No Hard Feelings, Jennifer Lawrence’s latest film, feels like something of a rarity in this box office climate. It’s a comedy that is not based on any previous IP, that goes for its hard-R rating with the gusto. Instead of being dumped on a streaming service—which is the fate of so many movies like this these days—it is in theaters, riding on the power of its Oscar-winning star, who is making her debut in the genre.
No Hard Feelings centers on Maddie, a 32 year-old Montauk native, burdened by enormous property taxes on the house she grew up in with her now deceased mom, who loses her car to repossession. That cuts off one of her main sources of income as an Uber driver for the rich vacationers who descend on the Hamptons town for the summer. And then she encounters an ad placed by an ostentatiously privileged couple (Laura Benanti and Matthew Broderick): They’ll offer a car to any woman who will “date”—read: have sex—with Percy (Andrew Barth Feldman), their painfully shy 19-year-old son, who they’d like to see come out of his shell before heading off to Princeton in the fall.
Director Gene Stupnitsky and his co-writer John Phillips designed the protagonist with Lawrence in mind. Stupnitsky had first pitched the premise—which is based on a real life ad!—to Lawrence over a combined eight martinis. Her reaction, as Stupnitsky recalls, was receptive, as she said: “I’ll tell you the same thing I told Quentin Tarantino: ‘I’d love to read the script.'” Four years later, Stupnitsky came back to her with the screenplay, at which point Lawrence told him she was in, but she was pregnant so the project would have to be delayed a little bit longer.
It was worth the wait. Lawrence may be new to comedy, but she was made for this. Just as Maddie throws herself at the task of seducing Percy, Lawrence fully commits to everything a movie that draws its essence from the Will Ferrell-Owen Wilson-Vince Vaughn regime asks of her: She pratfalls, does embarrassing dances, gets hosed down, and at one point beats on some people, fully naked.
It’s the standout scene of the film, both for how ridiculous it is and how surprisingly game Lawrence had to be to do it. Early into her seduction attempts, Maddie convinces Percy to go skinny dipping. At first, Stupnitsky shoots Lawrence tastefully from the neck up and behind. His intention was to make the audience think they weren’t going to see anything of note. And then when some obnoxious jerks steal Maddie and Percy’s clothes off of the beach she goes barreling out of the sea like an angry siren, to stop them, baring it all while throwing elbows. “It’s almost like the audience is punished for seeing her naked,” Stupnitsky says. “There’s nothing sexy about the nudity. It’s all pure rage and violence. And I think that’s what makes it funny.” (And, yes, it is all Lawrence, save for one shot featuring a body double who performed a suplex.)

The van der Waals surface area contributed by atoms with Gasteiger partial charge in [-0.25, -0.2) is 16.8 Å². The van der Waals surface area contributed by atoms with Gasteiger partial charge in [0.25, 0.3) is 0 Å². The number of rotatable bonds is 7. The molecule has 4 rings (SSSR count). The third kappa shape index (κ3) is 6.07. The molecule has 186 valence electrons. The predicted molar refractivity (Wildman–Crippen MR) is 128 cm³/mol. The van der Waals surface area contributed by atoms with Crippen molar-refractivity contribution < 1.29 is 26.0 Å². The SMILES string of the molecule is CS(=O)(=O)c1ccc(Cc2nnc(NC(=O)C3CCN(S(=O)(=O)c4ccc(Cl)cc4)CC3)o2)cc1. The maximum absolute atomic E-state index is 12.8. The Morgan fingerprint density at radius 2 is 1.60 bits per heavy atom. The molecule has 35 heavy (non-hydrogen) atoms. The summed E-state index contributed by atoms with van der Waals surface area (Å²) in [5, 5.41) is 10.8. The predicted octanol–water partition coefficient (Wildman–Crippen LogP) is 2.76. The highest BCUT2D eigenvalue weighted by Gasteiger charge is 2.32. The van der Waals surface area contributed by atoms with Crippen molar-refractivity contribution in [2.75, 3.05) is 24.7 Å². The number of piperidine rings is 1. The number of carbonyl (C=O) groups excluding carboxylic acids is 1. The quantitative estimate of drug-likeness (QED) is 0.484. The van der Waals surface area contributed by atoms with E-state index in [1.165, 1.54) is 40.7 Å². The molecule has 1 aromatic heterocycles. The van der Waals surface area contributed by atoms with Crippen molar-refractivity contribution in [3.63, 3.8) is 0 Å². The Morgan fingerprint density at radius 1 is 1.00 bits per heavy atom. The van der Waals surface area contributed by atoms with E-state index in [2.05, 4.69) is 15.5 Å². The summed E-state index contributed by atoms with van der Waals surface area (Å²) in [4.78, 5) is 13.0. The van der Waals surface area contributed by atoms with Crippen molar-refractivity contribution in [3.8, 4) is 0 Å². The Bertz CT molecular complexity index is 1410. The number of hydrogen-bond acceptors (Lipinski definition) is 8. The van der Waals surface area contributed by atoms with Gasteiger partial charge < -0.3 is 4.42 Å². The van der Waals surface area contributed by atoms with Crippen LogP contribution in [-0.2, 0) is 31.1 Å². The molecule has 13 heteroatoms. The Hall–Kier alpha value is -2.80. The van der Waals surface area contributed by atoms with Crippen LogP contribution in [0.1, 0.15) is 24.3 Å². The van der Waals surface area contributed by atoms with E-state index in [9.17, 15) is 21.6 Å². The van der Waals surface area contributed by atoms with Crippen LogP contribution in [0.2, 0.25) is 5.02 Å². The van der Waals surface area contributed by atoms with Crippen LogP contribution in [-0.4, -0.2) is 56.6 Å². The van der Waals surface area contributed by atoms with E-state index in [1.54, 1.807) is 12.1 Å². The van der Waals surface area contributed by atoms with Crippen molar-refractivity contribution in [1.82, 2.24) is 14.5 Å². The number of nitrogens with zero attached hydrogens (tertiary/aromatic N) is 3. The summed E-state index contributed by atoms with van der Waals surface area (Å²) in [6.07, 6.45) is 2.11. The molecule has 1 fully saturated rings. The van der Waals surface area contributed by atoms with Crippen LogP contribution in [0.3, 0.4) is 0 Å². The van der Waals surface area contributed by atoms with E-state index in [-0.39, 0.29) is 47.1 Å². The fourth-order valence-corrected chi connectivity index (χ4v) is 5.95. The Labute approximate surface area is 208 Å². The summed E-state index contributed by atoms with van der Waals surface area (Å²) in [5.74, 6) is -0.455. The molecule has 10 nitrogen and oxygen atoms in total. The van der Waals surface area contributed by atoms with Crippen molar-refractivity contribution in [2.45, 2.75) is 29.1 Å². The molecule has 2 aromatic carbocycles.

Still, No Hard Feelings, like a lot of raunch coms, actually has a lot of heart in its depiction of two emotionally stunted people connecting. “I didn’t even really think of it as a sex comedy, which may sound odd,” Stupnitsky says. “I thought it was more of a relationship comedy about these two people and their dynamic.”
But Stupnitsky and co-writer John Phillips also found another way to deepen the material beyond focusing on the developing friendship between Maddie and Percy. Setting the story in Montauk, they also located a class angle. During the early days of the pandemic, Stupnitsky honed in on stories of the wealthy leaving cities and relocating to their second homes in small towns. “It kind of upset the balance of that ecosystem,” he says. He found that dynamic interesting, and refined in the context of this story once Phillips suggested that Percy had helicopter parents who have paid to micromanage every element of their son’s existence.
Maddie, meanwhile, is a local who resents the influx of rich people—of which Percy is one—on both superficial and deep emotional levels. Not only are these interlopers making the place she has spent her entire life more expensive, the script also ultimately reveals that her father was a man who had an affair with her mother one summer and then bailed. “There’s a disposability to that kind of attitude,” Stupnitsky says.
The director adds that he didn’t want the political thread to “overwhelm” the movie, but liked that it gave it some gravitas. On top of that, the social context makes the viewer understand Maddie’s anger—the kind of fury that will make her storm out of the sea bare-assed and beat down on some out-of-towners who think it’s funny to take clothing off the beach.
The moment, however, also feels in keeping with Lawrence’s star persona. “I don’t think Jen’s a menace necessarily,” Stupnitsky says. “But there’s an unpredictability to her. I mean, you’ve seen her do interviews. She must be a publicist’s nightmare because she’ll just say anything and she cannot be controlled. And that’s why we love her.”
“I think she believes she can probably beat me up,” Stupnitsky adds. “If I let her, she would probably try and fight me.”